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Gaming 116

Published on March 6th, 2006 | by Greg

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Odd Names, Good Games

Maybe a single strategy game isn’t long or complicated enough for you. Maybe you are one of those people who has a deep-seated need for strange names. Either way, we recommend trying out the GIPF series of games, whose central idea is that you can change the “potentials” of any piece by playing one of the other games in the series. There are six games total, and you can see how this type of gameplay might cycle into infinity.

Luckily for those with finite time and patience, each game can be played on it’s own. Today, we’ll be looking at PUNCT, and the central game GIPF. As with any two-player abstract strategy board game, these are fairly simple to learn and very difficult to master- both games are more difficult than checkers, maybe at a 12 year old’s level instead of the box-suggested 9.

First, PUNCT is a self-described “game of connection”, where your goal is to link two opposite sides of a hexagram board by placing pieces of varying shapes. You can block your opponent’s attempts with your own pieces, and jump over a blocked connection by rotating your pieces.

The central game, GIPF, is a “connect four” pieces game, played on a multi-intersection board, with a few twists. First, if any set of four pieces is connected, they are removed and returned to their player… and any opponent’s pieces that were touching them and removed from the game. In this way, the number of available pieces dwindles, and the game is over when either player cannot bring any more pieces into play.

Both games are available in the United States from Rio Grande Games, and are around $30 each. Sets of potentials which can change the gameplay are available for around $12 each. GIPF and PUNCT are both interesting, intriguing games- but they tend to be a little frustrating for novice players as it can be difficult to put any particular plan into action. Nonetheless, even without the overarching theme, they are great concepts that are worth playing.


About the Author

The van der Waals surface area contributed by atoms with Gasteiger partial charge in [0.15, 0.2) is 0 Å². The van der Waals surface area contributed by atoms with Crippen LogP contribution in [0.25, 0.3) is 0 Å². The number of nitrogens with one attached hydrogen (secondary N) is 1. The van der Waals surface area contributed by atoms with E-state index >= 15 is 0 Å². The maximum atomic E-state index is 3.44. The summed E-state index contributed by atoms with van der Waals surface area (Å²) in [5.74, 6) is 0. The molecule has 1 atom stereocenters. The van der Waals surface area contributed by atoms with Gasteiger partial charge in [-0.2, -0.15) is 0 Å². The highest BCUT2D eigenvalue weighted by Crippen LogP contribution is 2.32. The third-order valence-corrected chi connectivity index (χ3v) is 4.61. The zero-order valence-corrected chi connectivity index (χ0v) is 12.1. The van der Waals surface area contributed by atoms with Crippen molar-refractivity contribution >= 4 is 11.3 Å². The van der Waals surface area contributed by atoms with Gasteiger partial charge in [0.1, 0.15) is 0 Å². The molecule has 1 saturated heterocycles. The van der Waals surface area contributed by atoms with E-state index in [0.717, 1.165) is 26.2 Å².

Greg dreamed up the idea for the Truly Network while living in Hawaii, which began with a single site called TrulyObscure. In 2010, when advertisers and readers were requesting coverage beyond the scope of that site, TrulyNet was launched, reaching a broader audience over a variety of niche sites. Formerly the head technology correspondent for the Des Moines Register at age 16, he has since lived and worked in five states and two countries, helping a list of organizations and companies that includes the United States Census Bureau, TripAdvisor, Events Photo Group, Berlitz, and Computer Geeks. He also served as the Content Strategy Manager for HearPlanet, a multi-platform app that has reached over a million users and has been featured in the New York Times, Hemispheres Magazine, National Geographic Adventure, Fox Business News, PC Magazine, and even Apple’s own iPhone ads. Greg has written as a restaurant critic and feature journalist for a number of national and international publications, including City Weekend Magazine, Red Egg Magazine, the Newton Daily News, Capital Change Magazine, and an arm of China Daily, Beijing Weekend. In addition, he has served as a consulting editor for the Foreign Language Press of Beijing, as well as a writer and editor for the George Washington University Hatchet, the school newspaper of his alma mater. Originally from Iowa, Greg is currently living in the West Village of Manhattan.



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